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Pope Francis \ Activities

Pope urges Lutherans and Catholics to take further steps towards unity

Presiding bishop of the United Evangelical Lutheran Church of Germany, Gerhard Ulrich - RV

Presiding bishop of the United Evangelical Lutheran Church of Germany, Gerhard Ulrich - RV

18/12/2014 12:11

(Vatican Radio) Pope Francis met on Thursday with a delegation of German Lutheran and Catholic leaders, urging them to continue working towards the goal of unity among all Christians. The delegation was headed by the presiding bishop of the United Evangelical Lutheran Church of Germany, Gerhard Ulrich, together with members of the ecumenical commission of the German Catholic Bishops Conference. Philippa Hitchen reports:

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In his words to the German Church leaders, the Pope said half a century of significant progress in the dialogue between Lutherans and Catholics is grounded in sincere friendship and growing cooperation between the two communities. He said the Joint Declaration on the Doctrine of Justification, signed 15 years ago in the Bavarian city of Augsburg, is a milestone which enables us to continue with confidence along the ecumenical journey  which St John Paul II described as an essential task of the Catholic Church.

Noting how the bells in all cathedrals across Germany were rung last month to mark the 50th anniversary of the Vatican II decree on ecumenism, the Pope said we must celebrate past progress, while looking towards the future with hope. While the goal of full unity sometimes seems to be clouded by different views of the nature of Church, Pope Francis said we must never resign ourselves but rather be focused on the next step forward.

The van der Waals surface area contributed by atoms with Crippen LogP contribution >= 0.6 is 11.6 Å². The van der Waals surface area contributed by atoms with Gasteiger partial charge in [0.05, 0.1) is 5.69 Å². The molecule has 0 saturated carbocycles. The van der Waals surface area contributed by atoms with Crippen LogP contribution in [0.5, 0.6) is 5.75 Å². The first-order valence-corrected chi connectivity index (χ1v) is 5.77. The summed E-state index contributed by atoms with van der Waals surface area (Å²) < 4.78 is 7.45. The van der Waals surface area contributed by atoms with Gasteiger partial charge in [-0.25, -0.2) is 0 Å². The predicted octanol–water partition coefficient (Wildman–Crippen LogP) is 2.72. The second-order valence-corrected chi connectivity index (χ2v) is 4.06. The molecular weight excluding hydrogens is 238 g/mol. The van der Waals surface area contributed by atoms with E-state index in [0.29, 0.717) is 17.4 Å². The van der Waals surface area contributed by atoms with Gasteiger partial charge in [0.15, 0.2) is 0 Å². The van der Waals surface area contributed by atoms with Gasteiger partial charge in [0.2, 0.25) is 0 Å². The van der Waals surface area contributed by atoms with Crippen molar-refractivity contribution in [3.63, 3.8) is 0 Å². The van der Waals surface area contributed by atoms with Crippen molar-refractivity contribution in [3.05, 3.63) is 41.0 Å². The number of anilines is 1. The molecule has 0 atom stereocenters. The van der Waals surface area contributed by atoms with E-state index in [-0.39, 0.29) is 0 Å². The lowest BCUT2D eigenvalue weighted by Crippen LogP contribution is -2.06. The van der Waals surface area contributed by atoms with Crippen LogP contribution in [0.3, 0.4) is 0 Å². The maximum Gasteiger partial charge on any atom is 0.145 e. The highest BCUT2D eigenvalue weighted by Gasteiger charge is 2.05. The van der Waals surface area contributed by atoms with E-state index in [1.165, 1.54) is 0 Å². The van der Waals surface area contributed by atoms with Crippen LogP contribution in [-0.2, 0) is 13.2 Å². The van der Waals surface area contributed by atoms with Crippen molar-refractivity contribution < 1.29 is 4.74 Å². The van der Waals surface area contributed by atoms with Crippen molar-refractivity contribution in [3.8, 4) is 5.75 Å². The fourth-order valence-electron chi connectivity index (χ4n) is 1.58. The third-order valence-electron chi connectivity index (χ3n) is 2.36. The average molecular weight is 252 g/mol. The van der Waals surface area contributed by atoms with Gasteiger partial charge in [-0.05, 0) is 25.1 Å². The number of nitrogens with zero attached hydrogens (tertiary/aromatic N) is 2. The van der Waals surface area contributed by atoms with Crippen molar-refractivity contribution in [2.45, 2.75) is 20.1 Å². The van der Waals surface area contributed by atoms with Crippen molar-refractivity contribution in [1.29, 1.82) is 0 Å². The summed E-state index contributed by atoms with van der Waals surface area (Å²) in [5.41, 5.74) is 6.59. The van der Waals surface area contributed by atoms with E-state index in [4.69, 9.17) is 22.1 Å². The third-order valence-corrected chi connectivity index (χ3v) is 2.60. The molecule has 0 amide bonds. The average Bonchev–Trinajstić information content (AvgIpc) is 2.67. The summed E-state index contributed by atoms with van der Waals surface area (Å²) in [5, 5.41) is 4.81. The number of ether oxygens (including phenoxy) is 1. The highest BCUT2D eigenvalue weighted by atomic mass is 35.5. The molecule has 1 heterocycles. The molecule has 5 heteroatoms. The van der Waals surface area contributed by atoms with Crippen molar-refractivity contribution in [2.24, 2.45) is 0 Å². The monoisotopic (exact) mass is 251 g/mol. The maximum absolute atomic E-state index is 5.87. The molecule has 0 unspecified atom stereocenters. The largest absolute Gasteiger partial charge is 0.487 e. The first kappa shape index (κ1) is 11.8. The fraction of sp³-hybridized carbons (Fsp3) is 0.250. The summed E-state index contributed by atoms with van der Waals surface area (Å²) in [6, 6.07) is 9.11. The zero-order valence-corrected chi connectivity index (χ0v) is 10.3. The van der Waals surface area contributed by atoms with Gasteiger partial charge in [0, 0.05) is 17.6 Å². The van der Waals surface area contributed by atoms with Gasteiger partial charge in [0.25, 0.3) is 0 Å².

The Pope noted with pleasure that the bilateral dialogue commission of the German bishops conference and the Lutheran Evangelical Church is concluding its work on the theme of God and human dignity. He noted that all questions regarding the family, marriage, sexuality and human life are essential issues that must not be ignored out of fear of jeopardising our ecumenical consensus.

Finally Pope Francis looked ahead to the fifth centenary of the Reformation which Lutherans and Catholics will be commemorating together in 2017, not as “a triumphalistic celebration”, but as a “profession of our common faith in the One, Triune God”. He said may this event encourage us all, with the help of God and the support of the Holy Spirit, to take further steps towards reconciliation and unity. 

18/12/2014 12:11